The new Motif XS VST editor and the Motif-Rack XS VST editor will be the first VST3 hardware editors. So it may indeed be a bit different for everyone to understand because you have not had such a thing yet.

The significant thing about it will be how MIDI data and the audio data generated by that MIDI data is handled. With any VSTi you basically are recording MIDI data in your DAW... the MIDI OUT of that data is echoed to (routed to) a synth engine that generates the sound... the returning audio (that is, the audio generated by that synth engine) is shown in a special audio lane ("invisible track" as the Steinberg documentation calls it)... that returning audio can be in turn routed throug VST Effects, can be automated using the DAW automation functions, you can, depending on your version of DAW software, use a function like FREEZE. And of course, very significantly you can use AUDIO MIXDOWN to render the track into a full audio track... (quite naturally, but significantly, the rendering of the data is realtime... because the Motif XS and/or the Motif Rack XS tone engine are external devices).

The VST3 version of the editor does not use Studio Manager, but instead is launched like the GUI for any VSTi. It is however, a multi-timbral VSTi... and while you can have multiple instances of the editor running simultaneously, if you truly understand what is on offer you can see it would require multiple Motif XS's... Each Motif XS or Motif Rack XS you own would have its own editor interface... so, again, the VST3 editor for the XS is a multi-timbral editor.

You can route signals very flexibly through 8 Stereo buses... this keeps it simple and yet lets you work to process your music as your require and commit data to audio tracks in Cubase. So the tracks you want to process externally (say with Effects inside Cubase) can be routed on the VST audio buses and send to Cubase... this will give those of you using the 16 bus firewire interface to your computer a huge advantage in routing/processing possibilities. Those using a stereo audio interface will be able to process the overall signal coming to the DAW.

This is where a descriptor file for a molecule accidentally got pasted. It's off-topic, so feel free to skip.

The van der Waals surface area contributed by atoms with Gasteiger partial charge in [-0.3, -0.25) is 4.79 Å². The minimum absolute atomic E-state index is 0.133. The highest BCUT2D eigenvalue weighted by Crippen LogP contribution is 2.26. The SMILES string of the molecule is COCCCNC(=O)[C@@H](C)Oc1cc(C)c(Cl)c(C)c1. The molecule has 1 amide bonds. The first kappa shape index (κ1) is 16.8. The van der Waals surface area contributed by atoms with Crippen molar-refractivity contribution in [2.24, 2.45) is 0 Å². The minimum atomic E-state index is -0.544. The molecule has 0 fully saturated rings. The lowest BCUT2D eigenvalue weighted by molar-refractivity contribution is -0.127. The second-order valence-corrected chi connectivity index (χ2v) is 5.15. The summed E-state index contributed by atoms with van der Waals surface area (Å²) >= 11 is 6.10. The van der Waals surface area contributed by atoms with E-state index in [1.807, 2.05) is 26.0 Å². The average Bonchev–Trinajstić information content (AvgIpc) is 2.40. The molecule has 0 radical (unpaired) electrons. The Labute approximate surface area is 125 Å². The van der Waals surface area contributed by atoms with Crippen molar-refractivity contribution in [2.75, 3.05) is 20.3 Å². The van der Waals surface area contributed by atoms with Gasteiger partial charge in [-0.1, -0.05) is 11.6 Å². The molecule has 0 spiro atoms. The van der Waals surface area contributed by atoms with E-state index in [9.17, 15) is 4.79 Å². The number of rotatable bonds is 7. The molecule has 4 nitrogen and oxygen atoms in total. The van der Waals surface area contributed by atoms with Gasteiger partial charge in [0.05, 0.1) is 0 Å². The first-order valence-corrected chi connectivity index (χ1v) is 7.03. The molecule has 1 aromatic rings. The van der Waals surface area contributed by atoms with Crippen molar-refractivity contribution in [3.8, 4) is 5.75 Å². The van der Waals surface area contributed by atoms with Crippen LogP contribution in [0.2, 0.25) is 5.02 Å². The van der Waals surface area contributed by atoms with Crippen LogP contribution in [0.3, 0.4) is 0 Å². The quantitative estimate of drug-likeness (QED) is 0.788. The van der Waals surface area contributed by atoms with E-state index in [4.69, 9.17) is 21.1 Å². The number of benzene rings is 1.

So you will find advantages for both those working on individual track processing (using the multiple audio outputs available via firewire) and for those just simply wanting to finalize mixes from the data generated by the XS tone engine.

Cubase Automation and VST SOUND select tools are available meaning you can work in the computer environment in a consistent manner if you are used to working with VSTi.

In short, the VST3 editor will benefit those that work (record) in the computer DAW environment and who are interested in recording MIDI and Audio in Cubase.

The VST3 protocol features 'dynamic' allocation of CPU resources, integration into VST SOUND/Media Bay so that you can tag your own sounds and create a very useful librarian categorization function for your Voice data.
YEA ITS ALOT MORE TO IT THEN JUST DATA TRANSFER(MIDI). STILL CANT WAIT.